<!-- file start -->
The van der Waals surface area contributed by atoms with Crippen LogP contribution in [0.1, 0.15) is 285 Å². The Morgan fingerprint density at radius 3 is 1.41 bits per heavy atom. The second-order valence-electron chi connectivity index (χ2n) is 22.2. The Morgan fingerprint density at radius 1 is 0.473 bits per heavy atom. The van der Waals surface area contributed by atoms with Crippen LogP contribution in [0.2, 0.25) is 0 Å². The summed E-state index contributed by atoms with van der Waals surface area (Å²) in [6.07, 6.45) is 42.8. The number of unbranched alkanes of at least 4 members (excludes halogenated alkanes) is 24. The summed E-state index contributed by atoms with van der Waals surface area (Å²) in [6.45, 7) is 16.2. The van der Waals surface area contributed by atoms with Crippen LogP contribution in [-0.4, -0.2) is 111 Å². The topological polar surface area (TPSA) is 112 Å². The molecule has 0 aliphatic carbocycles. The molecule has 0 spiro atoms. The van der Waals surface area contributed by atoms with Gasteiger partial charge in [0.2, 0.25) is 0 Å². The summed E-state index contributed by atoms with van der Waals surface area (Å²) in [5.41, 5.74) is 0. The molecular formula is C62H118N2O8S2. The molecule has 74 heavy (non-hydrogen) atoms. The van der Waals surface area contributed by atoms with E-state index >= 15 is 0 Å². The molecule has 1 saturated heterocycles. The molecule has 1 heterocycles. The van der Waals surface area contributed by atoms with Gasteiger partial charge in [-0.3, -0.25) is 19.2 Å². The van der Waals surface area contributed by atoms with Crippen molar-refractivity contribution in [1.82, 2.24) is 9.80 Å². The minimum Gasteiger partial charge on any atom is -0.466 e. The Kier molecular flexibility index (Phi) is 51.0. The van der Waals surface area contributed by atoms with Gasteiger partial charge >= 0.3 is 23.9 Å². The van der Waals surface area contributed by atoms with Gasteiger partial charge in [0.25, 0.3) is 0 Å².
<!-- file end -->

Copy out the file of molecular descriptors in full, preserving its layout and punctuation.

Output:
The van der Waals surface area contributed by atoms with Crippen LogP contribution in [0.1, 0.15) is 285 Å². The Morgan fingerprint density at radius 3 is 1.41 bits per heavy atom. The second-order valence-electron chi connectivity index (χ2n) is 22.2. The Morgan fingerprint density at radius 1 is 0.473 bits per heavy atom. The van der Waals surface area contributed by atoms with Crippen LogP contribution in [0.2, 0.25) is 0 Å². The summed E-state index contributed by atoms with van der Waals surface area (Å²) in [6.07, 6.45) is 42.8. The number of unbranched alkanes of at least 4 members (excludes halogenated alkanes) is 24. The summed E-state index contributed by atoms with van der Waals surface area (Å²) in [6.45, 7) is 16.2. The van der Waals surface area contributed by atoms with Crippen LogP contribution in [-0.4, -0.2) is 111 Å². The topological polar surface area (TPSA) is 112 Å². The molecule has 0 aliphatic carbocycles. The molecule has 0 spiro atoms. The van der Waals surface area contributed by atoms with Gasteiger partial charge in [0.2, 0.25) is 0 Å². The summed E-state index contributed by atoms with van der Waals surface area (Å²) in [5.41, 5.74) is 0. The molecular formula is C62H118N2O8S2. The molecule has 74 heavy (non-hydrogen) atoms. The van der Waals surface area contributed by atoms with E-state index >= 15 is 0 Å². The molecule has 1 saturated heterocycles. The molecule has 1 heterocycles. The van der Waals surface area contributed by atoms with Gasteiger partial charge in [-0.3, -0.25) is 19.2 Å². The van der Waals surface area contributed by atoms with Crippen molar-refractivity contribution in [1.82, 2.24) is 9.80 Å². The minimum Gasteiger partial charge on any atom is -0.466 e. The Kier molecular flexibility index (Phi) is 51.0. The van der Waals surface area contributed by atoms with Gasteiger partial charge >= 0.3 is 23.9 Å². The van der Waals surface area contributed by atoms with Gasteiger partial charge in [0.25, 0.3) is 0 Å².